Why Earthing?

Earthing is the process of creating an alternative path for the flow of fault/excessive currents safely into the ground in the presence of minimal resistance or impedance.

The primary purpose of earthing is to reduce the risk of serious electric shock from current leaking into uninsulated metal parts of an appliance, power tool, or other electrical devices. In a properly earthed system, such leaking/fault current is carried away harmlessly while tripping the fuse. Earthing also provides protection from large electrical disturbances like lightning strikes & power surges. It also aids in the dissipation of hazardous static electrical charges.

Although most electrical systems have fuses or circuit breakers for protection against a fault current, the human body may be fatally electrocuted by a current of less than one ampere which is well below the point at which a fuse or breaker will operate. Earthing helps minimize such hazards from occurring.


Equivalent Safe Earthing Electrode

It is a metal electrode which goes into the ground near the building. It helps in the efficient discharge of all the fault currents/ surge currents present in the electrical system. It also helps in dissipating the high voltages which are passed on through the lightning arrestors atop buildings.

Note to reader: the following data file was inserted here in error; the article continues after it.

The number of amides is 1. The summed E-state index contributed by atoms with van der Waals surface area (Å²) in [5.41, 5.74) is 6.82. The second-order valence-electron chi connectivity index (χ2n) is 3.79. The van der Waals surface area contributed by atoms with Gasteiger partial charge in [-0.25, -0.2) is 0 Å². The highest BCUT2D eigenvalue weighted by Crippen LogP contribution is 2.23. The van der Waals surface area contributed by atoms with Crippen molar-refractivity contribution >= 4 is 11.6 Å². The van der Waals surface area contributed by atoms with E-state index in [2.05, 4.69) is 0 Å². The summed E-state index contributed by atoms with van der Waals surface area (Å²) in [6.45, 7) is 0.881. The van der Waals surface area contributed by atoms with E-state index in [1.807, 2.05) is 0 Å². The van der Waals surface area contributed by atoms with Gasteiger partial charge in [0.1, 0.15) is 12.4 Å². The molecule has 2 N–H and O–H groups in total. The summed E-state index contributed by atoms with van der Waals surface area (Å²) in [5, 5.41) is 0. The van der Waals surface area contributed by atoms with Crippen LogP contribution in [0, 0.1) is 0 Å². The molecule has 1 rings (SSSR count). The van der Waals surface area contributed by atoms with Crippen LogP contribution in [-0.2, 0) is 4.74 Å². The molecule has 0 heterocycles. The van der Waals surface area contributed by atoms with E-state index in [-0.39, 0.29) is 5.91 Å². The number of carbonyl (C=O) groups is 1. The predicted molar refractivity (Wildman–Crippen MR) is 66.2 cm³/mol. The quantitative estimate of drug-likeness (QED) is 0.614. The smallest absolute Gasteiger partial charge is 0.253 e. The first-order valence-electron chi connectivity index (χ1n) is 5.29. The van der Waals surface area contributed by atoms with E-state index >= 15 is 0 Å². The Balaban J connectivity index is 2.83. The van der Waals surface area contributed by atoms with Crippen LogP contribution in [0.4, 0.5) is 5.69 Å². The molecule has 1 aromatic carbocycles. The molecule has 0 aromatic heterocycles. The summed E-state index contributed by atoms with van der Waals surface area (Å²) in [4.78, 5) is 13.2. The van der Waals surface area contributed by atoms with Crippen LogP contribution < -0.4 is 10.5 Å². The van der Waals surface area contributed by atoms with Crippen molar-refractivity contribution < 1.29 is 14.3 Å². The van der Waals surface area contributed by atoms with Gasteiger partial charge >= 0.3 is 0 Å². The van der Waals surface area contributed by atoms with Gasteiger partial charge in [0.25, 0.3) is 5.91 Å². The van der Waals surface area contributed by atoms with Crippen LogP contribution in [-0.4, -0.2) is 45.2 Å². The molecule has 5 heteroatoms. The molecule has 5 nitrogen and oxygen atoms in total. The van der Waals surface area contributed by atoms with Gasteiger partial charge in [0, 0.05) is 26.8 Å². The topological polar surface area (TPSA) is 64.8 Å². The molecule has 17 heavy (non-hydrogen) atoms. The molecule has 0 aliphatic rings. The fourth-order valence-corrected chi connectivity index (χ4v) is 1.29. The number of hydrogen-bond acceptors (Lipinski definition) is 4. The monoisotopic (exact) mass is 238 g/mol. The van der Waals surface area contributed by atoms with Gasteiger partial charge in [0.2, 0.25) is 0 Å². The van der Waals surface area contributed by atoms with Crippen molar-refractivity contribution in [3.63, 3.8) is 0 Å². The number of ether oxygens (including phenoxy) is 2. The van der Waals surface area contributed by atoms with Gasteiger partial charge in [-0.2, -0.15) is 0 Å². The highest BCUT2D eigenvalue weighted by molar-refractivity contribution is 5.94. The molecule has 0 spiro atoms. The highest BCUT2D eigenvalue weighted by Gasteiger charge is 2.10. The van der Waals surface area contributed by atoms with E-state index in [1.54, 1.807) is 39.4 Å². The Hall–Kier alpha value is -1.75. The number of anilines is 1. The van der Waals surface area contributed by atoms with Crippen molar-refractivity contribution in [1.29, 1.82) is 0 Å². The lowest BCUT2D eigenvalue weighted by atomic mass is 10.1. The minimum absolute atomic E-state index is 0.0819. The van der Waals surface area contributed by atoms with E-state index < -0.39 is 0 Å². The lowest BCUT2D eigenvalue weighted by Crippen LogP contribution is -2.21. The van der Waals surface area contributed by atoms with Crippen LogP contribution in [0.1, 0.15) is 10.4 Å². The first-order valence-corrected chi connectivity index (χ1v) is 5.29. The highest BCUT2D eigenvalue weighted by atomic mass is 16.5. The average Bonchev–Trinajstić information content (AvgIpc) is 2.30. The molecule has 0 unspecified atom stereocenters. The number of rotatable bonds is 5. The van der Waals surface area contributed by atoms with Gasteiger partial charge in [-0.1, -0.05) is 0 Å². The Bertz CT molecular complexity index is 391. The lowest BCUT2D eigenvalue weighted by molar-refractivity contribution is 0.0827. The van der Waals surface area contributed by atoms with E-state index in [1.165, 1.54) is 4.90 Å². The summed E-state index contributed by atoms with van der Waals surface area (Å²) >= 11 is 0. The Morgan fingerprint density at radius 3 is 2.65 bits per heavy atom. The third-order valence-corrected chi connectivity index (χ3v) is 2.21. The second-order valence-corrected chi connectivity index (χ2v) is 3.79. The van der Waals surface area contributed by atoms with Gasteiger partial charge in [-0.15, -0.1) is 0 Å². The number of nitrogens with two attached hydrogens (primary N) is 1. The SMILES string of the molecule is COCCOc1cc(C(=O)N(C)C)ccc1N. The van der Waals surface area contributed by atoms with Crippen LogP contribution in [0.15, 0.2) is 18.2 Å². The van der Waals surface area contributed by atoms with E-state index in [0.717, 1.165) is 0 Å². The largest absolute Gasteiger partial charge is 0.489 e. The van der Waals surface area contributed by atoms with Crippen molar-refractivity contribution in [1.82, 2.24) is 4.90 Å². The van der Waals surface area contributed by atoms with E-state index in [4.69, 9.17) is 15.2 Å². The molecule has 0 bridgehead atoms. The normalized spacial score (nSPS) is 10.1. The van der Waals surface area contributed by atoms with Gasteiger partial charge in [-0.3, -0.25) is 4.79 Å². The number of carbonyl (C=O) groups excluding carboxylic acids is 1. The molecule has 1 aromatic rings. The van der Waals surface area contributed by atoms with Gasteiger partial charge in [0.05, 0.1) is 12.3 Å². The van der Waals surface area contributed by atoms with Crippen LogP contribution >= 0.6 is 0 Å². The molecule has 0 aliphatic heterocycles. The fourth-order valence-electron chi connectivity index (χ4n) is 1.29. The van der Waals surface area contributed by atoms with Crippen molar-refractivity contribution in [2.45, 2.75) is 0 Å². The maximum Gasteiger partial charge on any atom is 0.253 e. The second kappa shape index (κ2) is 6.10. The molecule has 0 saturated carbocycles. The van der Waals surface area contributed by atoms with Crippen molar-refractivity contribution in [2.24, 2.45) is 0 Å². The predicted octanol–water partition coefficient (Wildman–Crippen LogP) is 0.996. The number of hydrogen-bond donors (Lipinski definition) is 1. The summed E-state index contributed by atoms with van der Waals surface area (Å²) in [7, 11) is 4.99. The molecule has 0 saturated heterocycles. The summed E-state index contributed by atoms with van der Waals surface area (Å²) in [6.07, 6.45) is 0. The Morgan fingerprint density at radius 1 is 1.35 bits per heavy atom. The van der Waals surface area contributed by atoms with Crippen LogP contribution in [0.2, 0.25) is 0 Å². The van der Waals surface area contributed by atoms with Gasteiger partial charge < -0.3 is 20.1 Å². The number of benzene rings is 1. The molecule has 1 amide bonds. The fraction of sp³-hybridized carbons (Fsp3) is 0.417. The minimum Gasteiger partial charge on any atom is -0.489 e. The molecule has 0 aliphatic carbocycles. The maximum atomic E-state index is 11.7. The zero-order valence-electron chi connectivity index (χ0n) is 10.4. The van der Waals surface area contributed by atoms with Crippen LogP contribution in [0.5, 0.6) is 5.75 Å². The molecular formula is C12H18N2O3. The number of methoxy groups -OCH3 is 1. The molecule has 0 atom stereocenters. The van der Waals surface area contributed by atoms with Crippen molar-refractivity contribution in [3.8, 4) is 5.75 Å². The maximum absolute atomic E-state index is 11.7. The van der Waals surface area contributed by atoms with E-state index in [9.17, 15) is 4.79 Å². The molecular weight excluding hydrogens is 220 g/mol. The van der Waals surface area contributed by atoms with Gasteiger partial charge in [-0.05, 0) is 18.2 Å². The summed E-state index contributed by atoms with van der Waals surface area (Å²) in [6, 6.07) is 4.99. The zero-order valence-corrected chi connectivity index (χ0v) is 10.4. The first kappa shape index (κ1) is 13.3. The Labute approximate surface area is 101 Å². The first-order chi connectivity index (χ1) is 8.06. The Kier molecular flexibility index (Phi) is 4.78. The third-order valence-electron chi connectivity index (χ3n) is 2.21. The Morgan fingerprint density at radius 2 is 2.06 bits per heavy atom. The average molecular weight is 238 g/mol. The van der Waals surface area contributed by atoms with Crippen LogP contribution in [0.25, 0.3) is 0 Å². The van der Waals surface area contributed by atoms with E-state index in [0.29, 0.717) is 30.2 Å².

EquiFill Compound(s)

These are earth enhancement compounds which have different properties depending on soil & other atmospheric conditions. Essentially, an ideal EFC has high electrical conductivity, moisture capture & retention abilities & anti corrosive properties. It works in tandem with the Safe Earthing Electrode. Together both form the efficient earthing system.

Lightning Arrestor

It is a metallic device mounted at the highest point of the building to capture lightning strikes & direct it to the earth via a safe path thereby preventing it from flowing through the building's electrical circuit. In the absence of the lightning arrestor a lightning strike could destroy electrical equipment & cause harm to human life through electrocutions.